Red River Scrapbook: Every spring
By Edward Southerland
Apr 15, 2017
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It begins each year, as February gives way to March. The stirrings, dormant since the fall, are awaken by the promise of spring and the new shoots of green grass that start to push through the dead thatch.

It starts here first, in the south, where winter’s hold is never quite so tight as in other parts of the county. The lengthening days and wakening calls of birds, trip the inner circuits that have warmed the blood and quickened the pulse for more than a hundred years.

The very idea of its approach squeezes into narrow, rubbish strewn vacant lots surrounded by towering buildings in the cities, and flows out into the rural pastures where the grass is still cropped from its winter’s sleep. The response is in dabs and dribbles at first, a couple of boys, some teenagers, an older man whose memories encompass two score spring awakenings. All it takes is two. No, all it takes is one.

One boy with a bat and a ball and an imagination. He tosses the ball into the air, takes a mighty swing and tears off around a pretend diamond to score the winning run in a phantom World Series as the ball soars over the fence to the roar of the crowd. Baseball is back.

A boy, a ball, a bat, and some imagination

At its purest, the game is for kids in an empty lot, where play and practice are often interchangeable. “On your horse,” shouts the batter and the clutch of kids in the outfield stand ready to break with the hit. The batter tossed the ball up and lofts a long fly toward the fielders.

One, the one with natural instinct or maybe just a little more experience, is off in an instant, gliding over the ground watching, gauging, tracking the flight of the ball against a high blue sky. If he does it right, the ball and the fielder arrive at the same place at the same time and player snares the ball in his glove, spins and fires it toward an imaginary cut off man a half a field away.

It a game of complex rules and simple execution. The kids choose sides. They toss the bat, carefully grasping the handle, fist over fist until it falls to the ground, to determine who is first up.

Every spring

The losers take the field, covering the diamond as best as their numbers allow. It the sides are really uneven, then with an easy facility than shames the world’s diplomats, they negotiate a rule variation to accommodate the situation. “Balls hit to right don’t count,” or “Big guys have to hit lefty,” or “Little kids get to start at second if they get a hit.”

In baseball everybody plays. When his time at bat comes round, even the gawky, bumbling kid, relegated to far right field, the time-honored Elba of the less skilled, gets his cuts. If he makes contact, if it slips through the infield for a hit, he stands proudly on first base, having got there by the same means as Cobb and Ruth and Robinson. He stands redeemed.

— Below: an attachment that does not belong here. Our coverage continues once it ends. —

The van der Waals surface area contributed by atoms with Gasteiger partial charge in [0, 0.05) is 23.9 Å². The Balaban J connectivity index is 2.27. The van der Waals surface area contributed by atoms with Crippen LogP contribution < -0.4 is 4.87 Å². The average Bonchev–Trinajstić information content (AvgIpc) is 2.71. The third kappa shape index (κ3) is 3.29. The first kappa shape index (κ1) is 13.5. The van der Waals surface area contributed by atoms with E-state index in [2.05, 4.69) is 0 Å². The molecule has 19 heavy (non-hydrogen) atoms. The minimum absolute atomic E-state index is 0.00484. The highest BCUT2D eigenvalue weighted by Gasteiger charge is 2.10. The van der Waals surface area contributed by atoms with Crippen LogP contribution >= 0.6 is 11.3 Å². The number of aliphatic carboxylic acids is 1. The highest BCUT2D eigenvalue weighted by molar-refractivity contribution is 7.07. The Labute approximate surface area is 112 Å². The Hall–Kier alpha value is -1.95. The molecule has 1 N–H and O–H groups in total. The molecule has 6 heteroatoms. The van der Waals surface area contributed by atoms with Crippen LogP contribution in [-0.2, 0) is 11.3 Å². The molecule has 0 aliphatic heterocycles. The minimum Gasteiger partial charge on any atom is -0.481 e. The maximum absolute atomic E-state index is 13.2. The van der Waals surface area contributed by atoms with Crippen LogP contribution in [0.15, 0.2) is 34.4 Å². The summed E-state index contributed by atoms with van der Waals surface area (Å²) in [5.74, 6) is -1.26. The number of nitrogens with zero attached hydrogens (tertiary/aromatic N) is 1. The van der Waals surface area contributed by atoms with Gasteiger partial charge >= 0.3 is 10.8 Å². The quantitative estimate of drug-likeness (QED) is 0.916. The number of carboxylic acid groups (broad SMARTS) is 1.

It is a game long on opportunity. With two strikes on the count and 35,000 Cub fans on his back, an aging Babe Ruth, gestures to the far reaches of Wrigley Field, and silences the crowds in two cities by powering Charlie Root’s next pitch into the center field bleachers. As he trots his familiar trot on spindly legs around the bases, he is vindicated.

The Big Bambino, the Sultan of Swat, Babe Ruth

It is a game where a misplay can last but a moment and be forgotten, or it can be engraved on the hearts of thousands. It is the slow, bouncing, jiggling ground ball off Mookie Wilson’s bat in the bottom of the tenth inning in Shea Stadium, that promises Boston its first World Championship in 68 years, until it improbably dribbles through the legs of first baseman Bill Bucker and into right field.

Even before salaries that resemble the gross national product of small counties, it was a game where the biggest were indeed bigger than life. When someone pointed out to Babe Ruth, that his salary was far greater than that of the president of the United States, the Bambino observed, correctly, “I had a better year than he did.”

Tinker to Evers to Chance

It is a game of epigrams. This by Franklin P. Adams in 1908 is with us still:

“These are the saddest of possible words
“Tinker to Evers to Chance”
A trio of bear cubs and fleeter than birds
“Tinker to Evers to Chance”
Ruthlessly pricking our gonfalon bubble
Making a Giant hit into a double—
Words that are heavy with nothing but trouble
“Tinker to Evers to Chance.”

It refers, of course, to the infield combination of the Chicago Cubs, shortstop Joe Tinker, second baseman Johnny Evers and “the Peerless Leader,” first baseman Frank Chance. All three made it to Cooperstown in 1946.

It is game for all seasons. It fills our springs with expectation, our summers with excitement, our autumns with triumph and our winters with memories enough to last until the next frosty February gives way to the milder March and the cycle begins again.